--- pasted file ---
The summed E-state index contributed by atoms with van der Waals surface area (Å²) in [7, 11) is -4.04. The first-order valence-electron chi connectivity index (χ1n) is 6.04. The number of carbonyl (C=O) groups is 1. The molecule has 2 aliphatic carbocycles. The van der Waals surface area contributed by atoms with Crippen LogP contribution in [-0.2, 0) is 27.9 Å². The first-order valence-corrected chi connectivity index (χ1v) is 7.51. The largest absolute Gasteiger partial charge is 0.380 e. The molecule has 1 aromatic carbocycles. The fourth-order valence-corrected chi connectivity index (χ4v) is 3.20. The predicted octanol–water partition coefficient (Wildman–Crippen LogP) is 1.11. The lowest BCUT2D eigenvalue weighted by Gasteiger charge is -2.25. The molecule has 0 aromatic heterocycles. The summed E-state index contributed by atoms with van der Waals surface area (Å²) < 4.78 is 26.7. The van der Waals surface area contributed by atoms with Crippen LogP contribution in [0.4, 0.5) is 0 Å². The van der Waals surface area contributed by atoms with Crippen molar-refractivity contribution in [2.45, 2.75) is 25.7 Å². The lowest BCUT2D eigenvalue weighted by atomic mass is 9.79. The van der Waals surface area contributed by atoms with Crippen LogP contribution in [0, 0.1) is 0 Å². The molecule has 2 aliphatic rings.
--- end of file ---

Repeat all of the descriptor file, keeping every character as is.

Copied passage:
The summed E-state index contributed by atoms with van der Waals surface area (Å²) in [7, 11) is -4.04. The first-order valence-electron chi connectivity index (χ1n) is 6.04. The number of carbonyl (C=O) groups is 1. The molecule has 2 aliphatic carbocycles. The van der Waals surface area contributed by atoms with Crippen LogP contribution in [-0.2, 0) is 27.9 Å². The first-order valence-corrected chi connectivity index (χ1v) is 7.51. The largest absolute Gasteiger partial charge is 0.380 e. The molecule has 1 aromatic carbocycles. The fourth-order valence-corrected chi connectivity index (χ4v) is 3.20. The predicted octanol–water partition coefficient (Wildman–Crippen LogP) is 1.11. The lowest BCUT2D eigenvalue weighted by Gasteiger charge is -2.25. The molecule has 0 aromatic heterocycles. The summed E-state index contributed by atoms with van der Waals surface area (Å²) < 4.78 is 26.7. The van der Waals surface area contributed by atoms with Crippen LogP contribution in [0.4, 0.5) is 0 Å². The van der Waals surface area contributed by atoms with Crippen molar-refractivity contribution in [2.45, 2.75) is 25.7 Å². The lowest BCUT2D eigenvalue weighted by atomic mass is 9.79. The van der Waals surface area contributed by atoms with Crippen LogP contribution in [0, 0.1) is 0 Å². The molecule has 2 aliphatic rings.